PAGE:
LOUISVILLE, Ky. (WDRB) -- Indiana residents receiving unemployment benefits now have to prove they're looking for work.

Beginning Tuesday, June 1, those receiving benefits must fill out job applications, go to job fairs or attend online workshops -- and they have to show evidence of doing so to the Department of Workforce Development.

The requirement was reinstated by Indiana Gov. Eric Holcomb after it was dropped during the pandemic.

Indiana is joining several other states including Kentucky in creating more requirements for people to stay on unemployment, with many businesses blaming the ease of obtaining the weekly jobless benefits with making it more difficult to fill job openings.

Republican legislative leaders said they supported Holcomb's actions when he announced the decision last month.

"We're back to the challenge that we had pre pandemic were trying to find bodies to fill jobs," Senate President Pro Tem Rodric Bray said.

Businesses might also need to become more aggressive to hire workers, such as many fast-food restaurants have done in paying more than minimum wage, Bray said.

Indiana Gov. Eric Holcomb delivers State of State.jpeg

FILE - In this Jan. 19, 2021 file photo, Indiana Gov. Eric Holcomb delivers his State of the State address virtually, in Indianapolis. Indiana's attorney general Todd Rokita took aim Friday, May 1, 2021, at Gov. Holcomb's attempt to block a new law giving state legislators more authority to intervene during public emergencies declared by the governor. A lawsuit filed by the Republican governor on Tuesday, April 27, 2001, challenged the law enacted over his veto two weeks ago giving legislative leaders the power to call the General Assembly into what it calls an "emergency session." (AP Photo/Darron Cummings File)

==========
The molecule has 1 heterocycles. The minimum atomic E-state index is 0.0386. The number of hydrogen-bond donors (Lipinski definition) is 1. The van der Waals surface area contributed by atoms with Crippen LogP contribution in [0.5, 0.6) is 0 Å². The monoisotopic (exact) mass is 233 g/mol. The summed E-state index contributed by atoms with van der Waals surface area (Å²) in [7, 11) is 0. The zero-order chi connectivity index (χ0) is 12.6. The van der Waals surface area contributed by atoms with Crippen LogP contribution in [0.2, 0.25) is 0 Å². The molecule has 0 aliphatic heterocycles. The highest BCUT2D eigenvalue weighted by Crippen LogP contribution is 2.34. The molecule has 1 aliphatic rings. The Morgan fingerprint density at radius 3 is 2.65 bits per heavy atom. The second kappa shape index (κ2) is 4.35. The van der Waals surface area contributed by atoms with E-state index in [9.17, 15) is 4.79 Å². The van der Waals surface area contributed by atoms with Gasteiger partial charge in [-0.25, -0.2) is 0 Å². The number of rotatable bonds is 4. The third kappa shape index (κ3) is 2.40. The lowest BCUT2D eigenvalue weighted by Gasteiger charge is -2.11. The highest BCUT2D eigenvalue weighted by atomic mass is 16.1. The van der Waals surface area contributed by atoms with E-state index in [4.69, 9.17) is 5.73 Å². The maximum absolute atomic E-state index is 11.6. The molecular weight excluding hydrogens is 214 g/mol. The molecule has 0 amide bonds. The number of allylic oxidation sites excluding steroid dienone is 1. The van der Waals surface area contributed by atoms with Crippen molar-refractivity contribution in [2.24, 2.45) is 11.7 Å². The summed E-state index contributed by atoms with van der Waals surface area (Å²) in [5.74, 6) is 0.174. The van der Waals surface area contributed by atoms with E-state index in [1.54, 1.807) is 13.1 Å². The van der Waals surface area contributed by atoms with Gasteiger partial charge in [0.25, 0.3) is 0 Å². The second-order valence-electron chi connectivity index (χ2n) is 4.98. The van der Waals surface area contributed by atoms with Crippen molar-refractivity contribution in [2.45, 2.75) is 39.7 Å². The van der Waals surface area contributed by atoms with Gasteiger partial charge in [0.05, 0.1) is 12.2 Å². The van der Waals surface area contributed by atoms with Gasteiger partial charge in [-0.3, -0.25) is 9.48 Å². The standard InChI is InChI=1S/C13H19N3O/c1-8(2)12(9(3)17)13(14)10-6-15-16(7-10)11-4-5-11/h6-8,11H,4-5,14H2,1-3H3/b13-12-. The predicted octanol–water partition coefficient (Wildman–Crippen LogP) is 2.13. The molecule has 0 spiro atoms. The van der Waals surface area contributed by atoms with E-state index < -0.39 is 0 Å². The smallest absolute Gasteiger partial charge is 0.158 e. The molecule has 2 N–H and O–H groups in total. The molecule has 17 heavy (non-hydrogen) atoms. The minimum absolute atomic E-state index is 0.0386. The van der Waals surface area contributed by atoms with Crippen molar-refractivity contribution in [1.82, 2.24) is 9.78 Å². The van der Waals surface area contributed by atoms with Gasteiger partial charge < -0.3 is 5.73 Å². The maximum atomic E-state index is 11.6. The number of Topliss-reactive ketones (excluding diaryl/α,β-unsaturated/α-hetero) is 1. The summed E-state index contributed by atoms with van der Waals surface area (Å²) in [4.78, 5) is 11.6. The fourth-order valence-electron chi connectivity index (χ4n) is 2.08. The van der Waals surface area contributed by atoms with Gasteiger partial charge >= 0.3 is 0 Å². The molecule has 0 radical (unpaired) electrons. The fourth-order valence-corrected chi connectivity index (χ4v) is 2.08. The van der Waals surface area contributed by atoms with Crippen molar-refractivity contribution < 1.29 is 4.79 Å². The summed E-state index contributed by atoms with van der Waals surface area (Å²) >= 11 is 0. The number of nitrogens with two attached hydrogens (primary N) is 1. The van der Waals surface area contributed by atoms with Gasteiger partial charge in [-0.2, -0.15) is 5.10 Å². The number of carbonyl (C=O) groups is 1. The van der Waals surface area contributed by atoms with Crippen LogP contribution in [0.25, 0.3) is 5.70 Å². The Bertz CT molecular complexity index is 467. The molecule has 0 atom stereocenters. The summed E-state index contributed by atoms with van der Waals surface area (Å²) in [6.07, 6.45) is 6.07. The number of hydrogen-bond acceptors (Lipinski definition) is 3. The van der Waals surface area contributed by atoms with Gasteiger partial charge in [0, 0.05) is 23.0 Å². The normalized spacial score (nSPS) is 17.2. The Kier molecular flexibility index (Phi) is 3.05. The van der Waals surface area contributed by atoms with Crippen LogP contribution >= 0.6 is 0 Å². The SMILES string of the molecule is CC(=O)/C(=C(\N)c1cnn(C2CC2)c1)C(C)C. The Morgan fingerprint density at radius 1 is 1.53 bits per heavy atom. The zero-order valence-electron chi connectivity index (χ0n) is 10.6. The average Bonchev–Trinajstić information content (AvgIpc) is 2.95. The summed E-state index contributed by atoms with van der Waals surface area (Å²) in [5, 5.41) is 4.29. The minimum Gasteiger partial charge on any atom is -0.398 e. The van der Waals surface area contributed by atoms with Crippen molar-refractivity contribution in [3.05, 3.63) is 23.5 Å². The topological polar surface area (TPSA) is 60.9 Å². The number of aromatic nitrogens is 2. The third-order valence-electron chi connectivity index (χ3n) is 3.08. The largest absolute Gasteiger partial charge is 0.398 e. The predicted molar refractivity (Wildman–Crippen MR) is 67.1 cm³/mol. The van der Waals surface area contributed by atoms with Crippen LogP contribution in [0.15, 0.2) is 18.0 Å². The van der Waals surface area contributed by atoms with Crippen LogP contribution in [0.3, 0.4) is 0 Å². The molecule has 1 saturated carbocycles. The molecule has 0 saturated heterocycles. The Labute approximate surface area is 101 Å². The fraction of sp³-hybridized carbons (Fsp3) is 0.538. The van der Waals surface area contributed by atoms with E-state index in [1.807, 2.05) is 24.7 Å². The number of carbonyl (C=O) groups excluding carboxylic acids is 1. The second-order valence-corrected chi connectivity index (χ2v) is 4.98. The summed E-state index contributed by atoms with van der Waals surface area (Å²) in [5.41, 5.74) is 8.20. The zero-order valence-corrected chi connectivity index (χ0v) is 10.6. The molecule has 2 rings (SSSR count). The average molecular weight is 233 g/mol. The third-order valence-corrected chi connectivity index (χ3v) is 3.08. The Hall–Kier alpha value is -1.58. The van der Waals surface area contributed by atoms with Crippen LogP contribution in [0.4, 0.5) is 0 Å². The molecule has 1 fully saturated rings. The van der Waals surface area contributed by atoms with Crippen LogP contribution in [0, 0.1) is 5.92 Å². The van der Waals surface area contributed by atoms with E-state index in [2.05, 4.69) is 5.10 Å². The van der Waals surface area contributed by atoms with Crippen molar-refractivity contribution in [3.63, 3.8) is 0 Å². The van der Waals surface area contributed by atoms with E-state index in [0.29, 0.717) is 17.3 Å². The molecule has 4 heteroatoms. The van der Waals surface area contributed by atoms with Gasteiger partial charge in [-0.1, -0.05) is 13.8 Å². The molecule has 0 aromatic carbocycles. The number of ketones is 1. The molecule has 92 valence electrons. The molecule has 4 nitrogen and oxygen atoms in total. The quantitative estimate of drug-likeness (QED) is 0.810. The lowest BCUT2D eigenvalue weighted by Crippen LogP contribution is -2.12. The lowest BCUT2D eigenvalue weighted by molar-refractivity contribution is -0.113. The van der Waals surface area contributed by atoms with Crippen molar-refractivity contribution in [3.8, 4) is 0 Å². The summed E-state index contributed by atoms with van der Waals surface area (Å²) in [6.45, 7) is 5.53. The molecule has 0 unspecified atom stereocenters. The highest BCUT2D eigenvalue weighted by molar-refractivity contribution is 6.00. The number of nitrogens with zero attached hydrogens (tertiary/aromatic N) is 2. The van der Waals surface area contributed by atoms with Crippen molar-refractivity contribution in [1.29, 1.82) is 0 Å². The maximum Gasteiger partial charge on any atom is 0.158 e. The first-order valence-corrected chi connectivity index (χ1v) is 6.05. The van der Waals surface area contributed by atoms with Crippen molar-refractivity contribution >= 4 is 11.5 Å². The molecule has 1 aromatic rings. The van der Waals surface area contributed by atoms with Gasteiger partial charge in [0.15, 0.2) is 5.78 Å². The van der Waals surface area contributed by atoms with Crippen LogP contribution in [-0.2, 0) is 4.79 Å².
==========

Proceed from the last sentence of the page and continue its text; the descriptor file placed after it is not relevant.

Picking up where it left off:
"If you want to get people to work, you are going to have to start paying them a little more," Bray said. "I think that employers are going to have to do that in order to compete."

The Indiana Democratic Party said state officials need to help those in low-paying jobs, including people working for minimum wage of $7.25 an hour.

"We cannot ignore the reality that it's time for Indiana to increase its minimum wage and provide better opportunities for our workers." Said Lauren Ganapini, the state Democratic Party's executive director.

Copyright 2021 by WDRB Media. The Associated Press contributed to this report.  All rights reserved.